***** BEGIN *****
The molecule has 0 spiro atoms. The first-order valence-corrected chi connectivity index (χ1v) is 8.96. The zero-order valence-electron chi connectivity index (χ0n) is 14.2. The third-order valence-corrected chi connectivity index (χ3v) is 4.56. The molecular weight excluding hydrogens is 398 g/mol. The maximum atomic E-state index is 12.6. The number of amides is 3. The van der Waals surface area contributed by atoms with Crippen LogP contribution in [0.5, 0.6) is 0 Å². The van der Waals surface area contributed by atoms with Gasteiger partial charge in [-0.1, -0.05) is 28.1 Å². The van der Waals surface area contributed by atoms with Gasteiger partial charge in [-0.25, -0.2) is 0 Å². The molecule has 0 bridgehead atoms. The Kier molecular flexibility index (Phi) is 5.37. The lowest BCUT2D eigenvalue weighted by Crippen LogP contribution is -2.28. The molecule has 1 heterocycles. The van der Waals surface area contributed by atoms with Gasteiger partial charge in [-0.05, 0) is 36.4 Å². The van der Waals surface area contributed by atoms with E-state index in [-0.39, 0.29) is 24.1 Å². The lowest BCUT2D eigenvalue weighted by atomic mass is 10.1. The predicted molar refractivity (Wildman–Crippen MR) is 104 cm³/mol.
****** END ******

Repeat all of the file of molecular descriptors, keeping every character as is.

The molecule has 0 spiro atoms. The first-order valence-corrected chi connectivity index (χ1v) is 8.96. The zero-order valence-electron chi connectivity index (χ0n) is 14.2. The third-order valence-corrected chi connectivity index (χ3v) is 4.56. The molecular weight excluding hydrogens is 398 g/mol. The maximum atomic E-state index is 12.6. The number of amides is 3. The van der Waals surface area contributed by atoms with Crippen LogP contribution in [0.5, 0.6) is 0 Å². The van der Waals surface area contributed by atoms with Gasteiger partial charge in [-0.1, -0.05) is 28.1 Å². The van der Waals surface area contributed by atoms with Gasteiger partial charge in [-0.25, -0.2) is 0 Å². The molecule has 0 bridgehead atoms. The Kier molecular flexibility index (Phi) is 5.37. The lowest BCUT2D eigenvalue weighted by Crippen LogP contribution is -2.28. The molecule has 1 heterocycles. The van der Waals surface area contributed by atoms with Gasteiger partial charge in [-0.05, 0) is 36.4 Å². The van der Waals surface area contributed by atoms with E-state index in [-0.39, 0.29) is 24.1 Å². The lowest BCUT2D eigenvalue weighted by atomic mass is 10.1. The predicted molar refractivity (Wildman–Crippen MR) is 104 cm³/mol.